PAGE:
OpinionIsrael at War

Chanukah in Israel upholds light against darkness

A nation finds hope and faith in the face of evil.

A menorah amid the destruction in Kibbutz Kfar Aza on Nov. 26, 2023. More than 100 residents of the kibbutz were massacred by Hamas on Oct. 7, 2023. Credit Yoav Dudkevitch/TPS.
A menorah amid the destruction in Kibbutz Kfar Aza on Nov. 26, 2023. More than 100 residents of the kibbutz were massacred by Hamas on Oct. 7, 2023. Credit Yoav Dudkevitch/TPS.
Daniel Greenfield
Daniel Greenfield is an Israeli-born journalist who writes for conservative publications.

A week before Chanukah, Israeli soldiers set up a 15-foot tall menorah in Gaza. Lights will flicker along tanks and from across rubble-strewn battlefields throughout the holiday. Out of the darkness of the jihad, there will be light.

The Jewish holiday commemorating the resistance of the Maccabees, a conservative religious family from the hinterlands of Israel has always had a special resonance in Israel. In the parts of Israel that have often come under Hamas rocket attacks, the shells and debris of the rockets have been repurposed into menorahs symbolizing darkness becoming light.

As public menorah lightings in America and Europe were canceled to avoid triggering the rage of Islamists and leftist allies, preparations were underway for a bigger Chanukah than ever in Israel.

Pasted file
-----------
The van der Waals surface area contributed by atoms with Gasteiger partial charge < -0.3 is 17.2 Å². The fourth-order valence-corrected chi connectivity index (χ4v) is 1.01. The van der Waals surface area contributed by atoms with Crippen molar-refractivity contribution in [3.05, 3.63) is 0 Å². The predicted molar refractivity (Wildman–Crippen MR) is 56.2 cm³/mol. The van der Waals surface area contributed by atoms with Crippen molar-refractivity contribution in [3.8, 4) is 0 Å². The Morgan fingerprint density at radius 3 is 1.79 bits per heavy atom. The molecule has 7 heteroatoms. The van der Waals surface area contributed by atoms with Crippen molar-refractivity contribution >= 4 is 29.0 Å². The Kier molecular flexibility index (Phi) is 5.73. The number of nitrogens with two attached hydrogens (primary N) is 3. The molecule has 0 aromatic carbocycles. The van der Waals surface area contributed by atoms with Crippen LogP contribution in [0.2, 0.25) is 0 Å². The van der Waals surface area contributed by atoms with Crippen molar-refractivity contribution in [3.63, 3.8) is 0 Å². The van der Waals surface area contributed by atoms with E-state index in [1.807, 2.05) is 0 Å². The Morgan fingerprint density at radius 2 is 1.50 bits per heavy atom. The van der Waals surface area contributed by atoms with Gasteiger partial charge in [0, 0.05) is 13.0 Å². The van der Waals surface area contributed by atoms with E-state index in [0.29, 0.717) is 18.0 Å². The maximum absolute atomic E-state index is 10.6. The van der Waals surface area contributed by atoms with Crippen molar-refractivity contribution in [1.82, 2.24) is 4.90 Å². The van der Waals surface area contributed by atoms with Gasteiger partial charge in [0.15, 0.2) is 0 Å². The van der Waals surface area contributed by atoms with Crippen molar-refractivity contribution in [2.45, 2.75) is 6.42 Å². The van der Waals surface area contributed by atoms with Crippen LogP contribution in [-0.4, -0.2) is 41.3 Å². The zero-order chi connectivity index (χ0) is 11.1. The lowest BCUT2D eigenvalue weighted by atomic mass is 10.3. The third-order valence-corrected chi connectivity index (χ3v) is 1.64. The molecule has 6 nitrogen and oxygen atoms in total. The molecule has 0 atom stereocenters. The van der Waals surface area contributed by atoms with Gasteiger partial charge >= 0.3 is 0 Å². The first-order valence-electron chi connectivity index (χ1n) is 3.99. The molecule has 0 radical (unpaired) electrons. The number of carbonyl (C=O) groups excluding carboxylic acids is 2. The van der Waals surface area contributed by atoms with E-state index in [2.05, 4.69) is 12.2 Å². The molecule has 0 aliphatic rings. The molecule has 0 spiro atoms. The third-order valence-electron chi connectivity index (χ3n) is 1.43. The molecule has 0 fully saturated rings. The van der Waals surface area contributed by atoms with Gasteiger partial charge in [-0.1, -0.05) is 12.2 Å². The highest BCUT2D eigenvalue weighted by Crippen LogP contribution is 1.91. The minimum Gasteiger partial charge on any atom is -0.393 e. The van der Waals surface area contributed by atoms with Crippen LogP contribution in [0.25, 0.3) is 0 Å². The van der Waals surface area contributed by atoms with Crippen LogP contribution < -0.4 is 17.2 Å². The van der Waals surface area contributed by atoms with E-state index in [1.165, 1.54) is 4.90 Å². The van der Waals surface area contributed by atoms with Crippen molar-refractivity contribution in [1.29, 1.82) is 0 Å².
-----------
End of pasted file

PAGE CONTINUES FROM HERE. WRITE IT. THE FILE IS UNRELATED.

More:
Some 300,000 Israelis have been displaced from their homes because of the war that began with the Hamas invasion of Israel on Oct 7. The war brought an end to tourism, and hotel rooms around the country are full of refugees who are living out of the contents of their suitcases. Children who have spent two months in wartime and horror need something to celebrate.

In city squares, voices will ring with the classic Chanukah children’s song, “Banu Hoshech Legaresh” or “We came to drive back the darkness” in defiance of the long solstice night.

In Modi’in, the hometown of the Maccabees where the revolt against the Syrian-Greek Empire’s war on Judaism originated, people have been forced to head for shelters after rocket warnings sounded, but it did not stopping them from preparing menorahs in every home and square. Or from continuing to donate supplies, everything from toothbrushes to cans of tuna, for the hundreds of thousands of refugees and the soldiers mobilized to fight Islamic terrorists.

According to the European Union, the Maccabean city is actually an “illegal settlement” on land that belongs to Muslim invaders, and not to the Jews who had fought an empire to free it over 2,000 years ago. Chanukah reaffirms the history of Modi’in and the rest of Israel.

History hits differently in Israel.